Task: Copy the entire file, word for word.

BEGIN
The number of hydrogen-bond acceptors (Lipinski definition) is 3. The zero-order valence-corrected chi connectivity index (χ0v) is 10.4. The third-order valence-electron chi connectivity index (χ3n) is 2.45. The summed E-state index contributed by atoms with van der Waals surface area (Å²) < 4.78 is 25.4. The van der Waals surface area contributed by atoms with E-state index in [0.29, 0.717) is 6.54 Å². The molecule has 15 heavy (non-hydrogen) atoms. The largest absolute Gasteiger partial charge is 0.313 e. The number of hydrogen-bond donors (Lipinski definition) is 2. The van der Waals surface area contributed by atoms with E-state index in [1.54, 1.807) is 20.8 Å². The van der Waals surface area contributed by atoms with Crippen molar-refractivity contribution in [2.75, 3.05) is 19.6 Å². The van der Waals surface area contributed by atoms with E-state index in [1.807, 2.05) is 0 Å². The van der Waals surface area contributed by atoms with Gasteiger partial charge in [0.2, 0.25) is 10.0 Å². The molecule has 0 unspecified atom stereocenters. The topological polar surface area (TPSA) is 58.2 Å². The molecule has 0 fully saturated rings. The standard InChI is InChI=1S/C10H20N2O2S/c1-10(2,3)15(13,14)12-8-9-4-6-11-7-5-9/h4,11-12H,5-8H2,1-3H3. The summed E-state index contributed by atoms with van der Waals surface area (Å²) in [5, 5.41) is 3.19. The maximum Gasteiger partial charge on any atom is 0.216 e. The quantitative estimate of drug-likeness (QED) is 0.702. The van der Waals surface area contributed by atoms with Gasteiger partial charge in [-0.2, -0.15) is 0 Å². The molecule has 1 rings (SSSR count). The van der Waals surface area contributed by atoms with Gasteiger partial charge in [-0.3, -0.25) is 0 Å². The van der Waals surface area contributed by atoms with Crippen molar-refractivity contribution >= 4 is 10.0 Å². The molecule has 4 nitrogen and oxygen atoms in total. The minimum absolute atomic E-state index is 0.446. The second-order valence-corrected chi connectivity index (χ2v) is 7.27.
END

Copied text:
The number of hydrogen-bond acceptors (Lipinski definition) is 3. The zero-order valence-corrected chi connectivity index (χ0v) is 10.4. The third-order valence-electron chi connectivity index (χ3n) is 2.45. The summed E-state index contributed by atoms with van der Waals surface area (Å²) < 4.78 is 25.4. The van der Waals surface area contributed by atoms with E-state index in [0.29, 0.717) is 6.54 Å². The molecule has 15 heavy (non-hydrogen) atoms. The largest absolute Gasteiger partial charge is 0.313 e. The number of hydrogen-bond donors (Lipinski definition) is 2. The van der Waals surface area contributed by atoms with E-state index in [1.54, 1.807) is 20.8 Å². The van der Waals surface area contributed by atoms with Crippen molar-refractivity contribution in [2.75, 3.05) is 19.6 Å². The van der Waals surface area contributed by atoms with E-state index in [1.807, 2.05) is 0 Å². The van der Waals surface area contributed by atoms with Gasteiger partial charge in [0.2, 0.25) is 10.0 Å². The molecule has 0 unspecified atom stereocenters. The topological polar surface area (TPSA) is 58.2 Å². The molecule has 0 fully saturated rings. The standard InChI is InChI=1S/C10H20N2O2S/c1-10(2,3)15(13,14)12-8-9-4-6-11-7-5-9/h4,11-12H,5-8H2,1-3H3. The summed E-state index contributed by atoms with van der Waals surface area (Å²) in [5, 5.41) is 3.19. The maximum Gasteiger partial charge on any atom is 0.216 e. The quantitative estimate of drug-likeness (QED) is 0.702. The van der Waals surface area contributed by atoms with Gasteiger partial charge in [-0.2, -0.15) is 0 Å². The molecule has 1 rings (SSSR count). The van der Waals surface area contributed by atoms with Gasteiger partial charge in [-0.3, -0.25) is 0 Å². The van der Waals surface area contributed by atoms with Crippen molar-refractivity contribution >= 4 is 10.0 Å². The molecule has 4 nitrogen and oxygen atoms in total. The minimum absolute atomic E-state index is 0.446. The second-order valence-corrected chi connectivity index (χ2v) is 7.27.